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Thu, 23 Nov 2017 20:54:01

 
 
 
 
 
 
 
 

MBTI

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The Myers-Briggs Type Indicator® (MBTI®) instrument is the most widely used personality assessment in the world. Formally translated into 16 1anguages, it is a growing force in team building, leadership and individual development in organizations. Based on the breakthrough work of Carl Jung, the MBTI assessment provides a description of individuals’ preferences for two cognitive activities: taking in information and organizing and processing the information in order to make decisions

People make use of their entire range of cognitive processes but tend to have a preference for using one over all the others. Understanding these preferences and the role they play in people’s behavior can help increase collaboration and improve relationships, productivity, and efficiency in a work environment.

Based on Carl Jung's theories, Myers concluded there were four primary ways people differed from one another. She labelled these differences "preferences" - drawing a similarity to "hand preferences" to illustrate that although we all use both of our hands, most of us have a preference for one over the other and "it" takes the lead in many of the activities in which we use our hands. The first set of mental preferences relates to how people "Perceive" or take in information.

S - Those who prefer Sensing Perception favor clear, tangible data and information that fits in well with their direct here-and-now experience
N - Those who prefer Intuition Perception are drawn to information that is more abstract, conceptual, big-picture, and represents imaginative possibilities for the future.
The second set of mental preferences identifies how people form "Judgments" or make decisions.
T- Those who prefer Thinking Judgment have a natural preference for making decisions in an objective, logical, and analytical manner with an emphasis on tasks and results to be accomplished
F- Those whose preference is for Feeling Judgment make their decisions in a somewhat global, visceral, harmony and value-oriented way, paying particular attention to the impact of decisions and actions on other people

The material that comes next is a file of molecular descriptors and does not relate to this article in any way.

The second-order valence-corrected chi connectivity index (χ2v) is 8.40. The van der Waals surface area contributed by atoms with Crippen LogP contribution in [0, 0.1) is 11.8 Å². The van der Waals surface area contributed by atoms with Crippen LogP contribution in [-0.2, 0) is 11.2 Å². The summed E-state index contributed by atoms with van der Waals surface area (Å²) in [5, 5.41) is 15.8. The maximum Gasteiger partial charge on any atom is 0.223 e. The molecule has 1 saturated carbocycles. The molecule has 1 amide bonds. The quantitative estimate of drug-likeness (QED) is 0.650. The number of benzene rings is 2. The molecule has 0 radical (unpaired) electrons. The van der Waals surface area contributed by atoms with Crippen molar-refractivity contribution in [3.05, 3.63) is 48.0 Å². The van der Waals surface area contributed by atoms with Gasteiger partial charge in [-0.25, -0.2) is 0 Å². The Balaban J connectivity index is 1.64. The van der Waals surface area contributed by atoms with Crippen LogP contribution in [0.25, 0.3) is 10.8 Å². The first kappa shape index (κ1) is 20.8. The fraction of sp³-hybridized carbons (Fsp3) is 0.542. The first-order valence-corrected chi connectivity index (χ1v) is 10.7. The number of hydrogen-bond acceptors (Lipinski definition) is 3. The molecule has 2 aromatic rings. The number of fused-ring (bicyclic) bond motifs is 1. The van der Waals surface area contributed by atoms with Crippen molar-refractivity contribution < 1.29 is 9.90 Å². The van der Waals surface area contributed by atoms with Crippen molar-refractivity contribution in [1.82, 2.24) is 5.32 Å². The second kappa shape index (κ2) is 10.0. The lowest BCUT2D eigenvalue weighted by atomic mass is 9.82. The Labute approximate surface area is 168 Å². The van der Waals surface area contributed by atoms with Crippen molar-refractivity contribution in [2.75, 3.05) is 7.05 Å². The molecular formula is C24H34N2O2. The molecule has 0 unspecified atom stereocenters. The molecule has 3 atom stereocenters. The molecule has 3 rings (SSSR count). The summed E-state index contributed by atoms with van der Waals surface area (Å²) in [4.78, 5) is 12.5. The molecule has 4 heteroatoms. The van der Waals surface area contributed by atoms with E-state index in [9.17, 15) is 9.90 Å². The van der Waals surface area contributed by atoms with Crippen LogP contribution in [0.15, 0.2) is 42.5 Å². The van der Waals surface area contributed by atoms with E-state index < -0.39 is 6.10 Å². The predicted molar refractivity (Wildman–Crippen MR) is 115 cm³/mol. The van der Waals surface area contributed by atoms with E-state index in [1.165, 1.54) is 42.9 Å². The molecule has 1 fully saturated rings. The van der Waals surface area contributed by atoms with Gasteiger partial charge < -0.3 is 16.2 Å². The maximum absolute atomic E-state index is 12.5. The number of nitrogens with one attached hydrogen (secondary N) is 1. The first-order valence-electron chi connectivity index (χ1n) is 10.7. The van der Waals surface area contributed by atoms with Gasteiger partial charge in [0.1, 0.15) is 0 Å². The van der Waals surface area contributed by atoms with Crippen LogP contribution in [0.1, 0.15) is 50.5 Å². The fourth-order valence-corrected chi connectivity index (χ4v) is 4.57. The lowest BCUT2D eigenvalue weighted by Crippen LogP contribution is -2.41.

I- Those who prefer Introversion draw their primary energy from the inner world of information, thoughts, ideas, and other reflections. When circumstances require an excessive amount of attention spent in the "outside" world, those preferring Introversion find the need to retreat to a more private setting as if to recharge their drained batteries.
E - In contrast, those who prefer Extraversion are drawn to the outside world as their elemental source of energy. Rarely, if ever, do extraverted preference people feel their energy batteries are "drained" by excessive amounts of interaction with the
outside world. They must engage the things, people, places and activities going on in the outside world for their life force
J- Those who prefer Judging rely upon either their T or F preference to manage their outer life. This typically leads to a style oriented towards closure, organization, planning, or in some fashion managing the things and or people found in the external environment. The drive is to order the outside world. While some people employ an assertive manner, others "ordering touch" - with respect to people - may be light.
P- Those who prefer Perceiving rely upon either their S or N preference to run their outer life. This typically results in an open, adaptable, flexible style of relating to the things and people found in the outside world. The drive is to experience the outside world rather than order it; in general lack of closure is easily tolerated.

The permutations of these four preference dichotomies result in the 16 personality types that form the basis of Myers' model and the MBTI inventory. Differences in these mental preferences lead to quite different value structures and communication styles, which can hamper mutual understanding and cooperation.